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Rocket stove to heat hot tub ?

Posts: 4
Location: Tacoma, WA
forest garden urban bee
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Hi, Tacoma area permaculture friends,

Just got the word from Kelda that we have this neat forum page for our own group's discussion topics.  I thought I'd kick it off with my current mind bender!  I just got a hot tub ($300 off craigslist!).  I'd like to be as sustainable as possible with it.  I do have those roof-top solar water heater panels, but I don't really have good southern exposure to use that for the tub.  So I was thinking about a rocket stove/mass heater but I'm having trouble figuring out the "plumbing"!  There is a great thread on one of the other Forums here about a guy who used an old woodfire heated canner to heat his tub but those suckers are expensive!  As are the double jacketed stoves designed for hot tubs.

So here's the challenge:  I know (from Paul's videos and site visits) how to heat cob benches.  And I think there was a setup at Bullocks' in the classroom space that was a cookstove, room heater AND water heater, but I didn't look at how that was set up.  I'd like to combine several uses for this one too.  Anyone want to join me in a brainstorming session online (or in person) for this?

There will definitely be a party to celebrate the successful completion of this project!   Oh, and my BF in Olympia also picked up an old hot tub so we'll have a second chance to build one for him.  Usually, we do a project at his place to "learn how" and then I get the perfected product but I thought we'd work on my place first since there's more room in my backyard.

Thanks for all the great ideas that I know will be coming!

Posts: 5
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Ditto pretty cool that there is now have a forum on permies dedicated to Tacoma. It almost looks like we succeeded from the Cascadia group. I'll post more often then I have in the past and maybe even outside of the Tacoma forum. *gasp*
but about that hot tub.
Here are my three suggestions for consideration.

  • [li]Compost heating[/li]
    Using some sort of pile built around some brass or metal tubing. The pile would need occasional maintenance I'd imagine around once every couple of months if stacked right and more often in the more finicky early days. The biggest problem I actually see with this is the water getting too hot A good hot tub should be around 104F and never over 110F. I have seen compost piles used to heat water in the past with scalding results not desirable for a hot tub. So if you could somehow regulate the system by taking heat out of the system with some sort of sensor/blowoff/ or heat exchanger, as hot tubs primarily use ambient temperature while cutting to heat pump to serve as the regulating function, if you could figure an alternative you'd be sitting very comfortable with a low energy hot tub.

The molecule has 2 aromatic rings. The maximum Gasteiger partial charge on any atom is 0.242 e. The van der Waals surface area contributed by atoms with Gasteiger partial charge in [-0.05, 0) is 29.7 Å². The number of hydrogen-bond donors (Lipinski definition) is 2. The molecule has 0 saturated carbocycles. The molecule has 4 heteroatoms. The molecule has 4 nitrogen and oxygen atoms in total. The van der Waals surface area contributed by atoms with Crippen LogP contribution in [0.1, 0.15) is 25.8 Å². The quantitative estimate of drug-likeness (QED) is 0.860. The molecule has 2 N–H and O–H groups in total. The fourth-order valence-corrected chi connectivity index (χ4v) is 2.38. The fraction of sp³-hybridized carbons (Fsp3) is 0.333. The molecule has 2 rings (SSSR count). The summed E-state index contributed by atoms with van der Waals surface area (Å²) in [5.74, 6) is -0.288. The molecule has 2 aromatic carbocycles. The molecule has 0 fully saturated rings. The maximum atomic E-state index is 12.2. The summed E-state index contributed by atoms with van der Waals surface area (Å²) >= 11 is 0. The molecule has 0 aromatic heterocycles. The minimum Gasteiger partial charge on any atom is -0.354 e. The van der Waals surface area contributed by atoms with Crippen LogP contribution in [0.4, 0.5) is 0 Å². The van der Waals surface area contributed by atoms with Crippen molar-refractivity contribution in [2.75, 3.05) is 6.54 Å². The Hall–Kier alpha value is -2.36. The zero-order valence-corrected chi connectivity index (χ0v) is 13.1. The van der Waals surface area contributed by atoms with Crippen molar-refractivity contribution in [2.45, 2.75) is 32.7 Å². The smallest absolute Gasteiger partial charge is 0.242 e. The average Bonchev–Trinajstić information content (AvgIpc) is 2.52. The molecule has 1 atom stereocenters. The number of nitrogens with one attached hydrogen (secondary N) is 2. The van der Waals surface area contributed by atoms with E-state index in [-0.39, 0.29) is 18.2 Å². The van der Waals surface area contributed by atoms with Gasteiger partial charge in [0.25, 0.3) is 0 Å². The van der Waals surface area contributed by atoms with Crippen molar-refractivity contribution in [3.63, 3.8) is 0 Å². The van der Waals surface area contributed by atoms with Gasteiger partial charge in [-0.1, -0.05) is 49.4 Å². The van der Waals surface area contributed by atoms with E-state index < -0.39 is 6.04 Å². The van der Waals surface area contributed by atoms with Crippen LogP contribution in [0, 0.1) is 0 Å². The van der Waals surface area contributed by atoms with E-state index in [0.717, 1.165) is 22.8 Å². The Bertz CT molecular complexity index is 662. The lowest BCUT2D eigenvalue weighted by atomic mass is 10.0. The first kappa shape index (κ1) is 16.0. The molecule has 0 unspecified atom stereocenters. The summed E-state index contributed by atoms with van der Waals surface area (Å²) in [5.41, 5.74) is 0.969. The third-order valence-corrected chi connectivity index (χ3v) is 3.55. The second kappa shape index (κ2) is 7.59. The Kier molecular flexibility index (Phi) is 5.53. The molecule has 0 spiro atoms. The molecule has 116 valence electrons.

[li]Geothermal with lift pump[/li]
    Another option that might provide some fruitful results, is a geothermal option. Ideally this would be bundled with a geothermal system that provided heat exchange for a house but it would work by keeping the water constantly around 55F, the constant temperature of the earth near the surface, then using a standard hot tub heater to life it the other 50F.
    [li]The stove[/li] is another viable option; however, it's probably the one I am least qualified to give advice on, but on this forum I bet there is someone who--

    Posts: 173
    Location: Western Washington (Zone 7B - temperate maritime)
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    Hi Patricia-
    I'm not from Tacoma, but am very interested in this topic.  I see free hot tubs on Craigslist about once a month and have more wood than I can ever use.  I would love  to build a rocket stove heated hot tub.  Keep me posted on this if you guys have any successes (or failures) with this.

    Great idea
    I will suppress my every urge. But not this shameless plug:
    Rocket Mass Heater Plans - now free for a while
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